This past fall I finally tried my hand at making French Chicken Stew, otherwise known by some as Coq au Vin. Coq au Vin was first made popular by Julia Child in her cookbook, Mastering the Art of French Cooking.
Tag: Julia Child
I grew up using a metal poaching gadget that fit into a skillet. Here’s an old way that turns out delightful, creamy Poached Eggs. Thank you, Julia Child, for the lesson! I will never go back!
We love eggs at our house. In fact, we have them most every morning for breakfast. Sometimes we change things up with oatmeal. But not often. And why not? They are low-carb, low-calorie, a good source of protein, inexpensive, and they help raise your “good” cholesterol.
Plus there are so many ways to make eggs. Scrambled, Hard or Over-Easy, in a casserole, a quiche, in an omelet or as a Frittata. Serve them with ham, or sausage, or with pancakes. So many variations and they all taste wonderful! Who could get bored!
A few tips when making Poached Eggs:
- Spray your pan with cooking spray. I found that it helps with clean-up. Otherwise, the egg white sticks to the pan and very difficult to scrub off. Lesson learned. Always spray your pan when you make poached eggs.
- If you don’t raise your own chickens and have fresh eggs, or are unable to buy them, add a little vinegar to the water. It will help your eggs stay together and not spread out in a very ugly mess. Vinegar works. Trust me. And it doesn’t alter the final taste.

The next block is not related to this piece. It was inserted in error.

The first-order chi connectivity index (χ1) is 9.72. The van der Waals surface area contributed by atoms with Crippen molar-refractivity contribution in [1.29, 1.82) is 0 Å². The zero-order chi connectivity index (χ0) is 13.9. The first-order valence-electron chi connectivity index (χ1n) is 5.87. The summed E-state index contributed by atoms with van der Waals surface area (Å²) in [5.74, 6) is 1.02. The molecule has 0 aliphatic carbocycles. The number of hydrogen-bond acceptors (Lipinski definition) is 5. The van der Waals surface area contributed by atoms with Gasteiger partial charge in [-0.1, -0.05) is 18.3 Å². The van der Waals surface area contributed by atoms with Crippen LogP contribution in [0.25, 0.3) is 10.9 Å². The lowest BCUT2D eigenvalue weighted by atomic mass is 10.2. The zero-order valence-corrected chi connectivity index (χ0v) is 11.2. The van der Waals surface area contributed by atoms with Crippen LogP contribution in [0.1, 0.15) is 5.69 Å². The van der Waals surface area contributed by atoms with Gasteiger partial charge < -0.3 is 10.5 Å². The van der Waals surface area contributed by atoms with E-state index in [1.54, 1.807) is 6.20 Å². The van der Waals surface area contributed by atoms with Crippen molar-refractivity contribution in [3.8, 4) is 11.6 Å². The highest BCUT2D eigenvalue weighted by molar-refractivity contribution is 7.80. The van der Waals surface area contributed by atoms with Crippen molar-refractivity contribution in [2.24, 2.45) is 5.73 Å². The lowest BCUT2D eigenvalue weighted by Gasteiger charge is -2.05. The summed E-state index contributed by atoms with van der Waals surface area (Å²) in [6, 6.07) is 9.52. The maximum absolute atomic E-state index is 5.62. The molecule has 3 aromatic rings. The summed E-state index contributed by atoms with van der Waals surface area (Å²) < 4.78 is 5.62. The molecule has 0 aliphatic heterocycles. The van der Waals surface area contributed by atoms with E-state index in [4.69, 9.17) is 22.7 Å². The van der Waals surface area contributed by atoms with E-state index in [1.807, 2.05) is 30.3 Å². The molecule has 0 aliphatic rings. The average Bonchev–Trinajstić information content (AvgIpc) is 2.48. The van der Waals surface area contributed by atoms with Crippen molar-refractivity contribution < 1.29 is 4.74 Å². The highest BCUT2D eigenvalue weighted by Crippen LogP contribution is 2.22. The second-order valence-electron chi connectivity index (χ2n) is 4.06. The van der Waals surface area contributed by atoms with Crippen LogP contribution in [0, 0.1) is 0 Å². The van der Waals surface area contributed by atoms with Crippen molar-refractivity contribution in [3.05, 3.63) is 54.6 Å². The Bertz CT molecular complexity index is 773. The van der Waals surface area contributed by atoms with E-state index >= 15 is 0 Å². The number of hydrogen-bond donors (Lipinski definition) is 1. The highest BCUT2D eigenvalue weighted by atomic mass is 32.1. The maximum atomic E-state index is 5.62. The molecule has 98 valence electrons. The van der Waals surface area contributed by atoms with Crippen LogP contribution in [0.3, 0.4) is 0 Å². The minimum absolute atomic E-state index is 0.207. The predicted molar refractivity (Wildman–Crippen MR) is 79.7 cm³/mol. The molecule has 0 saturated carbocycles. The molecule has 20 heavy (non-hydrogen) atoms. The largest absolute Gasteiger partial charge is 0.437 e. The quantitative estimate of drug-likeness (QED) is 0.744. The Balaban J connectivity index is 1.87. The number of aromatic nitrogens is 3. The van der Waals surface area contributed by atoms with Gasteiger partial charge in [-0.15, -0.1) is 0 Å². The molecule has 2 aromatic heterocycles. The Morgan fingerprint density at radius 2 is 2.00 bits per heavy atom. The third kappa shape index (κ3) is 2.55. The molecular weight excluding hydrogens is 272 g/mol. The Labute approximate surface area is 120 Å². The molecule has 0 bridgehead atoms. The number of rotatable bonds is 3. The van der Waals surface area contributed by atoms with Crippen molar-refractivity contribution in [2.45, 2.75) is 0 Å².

- Crack the eggs into a small bowl and then slip the eggs directly into the water, close to the water. It helps keep the egg together.
- Allow the eggs to float to the top before trying to turn them. Then let them cook for the length of time you prefer your yolks to be cooked. 4-6 minutes is a good amount of time.
- Be sure to place the cooked eggs on a paper towel to drain the excess water. Otherwise, you’ll have water pooling into your toast.
- 2-3 quarts water
- 1 tablespoon cider vinegar optional
- 4 large eggs fresh is best
- sea salt
- freshly ground black pepper
- In a medium saucepan, bring water to a simmering boil, adjusting temperature as needed to maintain a light boil. If you don't have fresh eggs, it is recommended that you add vinegar to the water, to help keep the egg from scattering into a horrible mess.
- Crack eggs, one-at-a-time, into a small bowl and carefully slip egg into the water. Repeat with remaining eggs. Allow to cook for 4-6 minutes, until you have the consistency of yolk that you desire. Once eggs float to the top, I like to turn them once with a wooden spoon.
- Remove from water with a slotted spoon and allow to drain on a paper towel before serving. Season with sea salt and pepper. Serve with toast and bacon.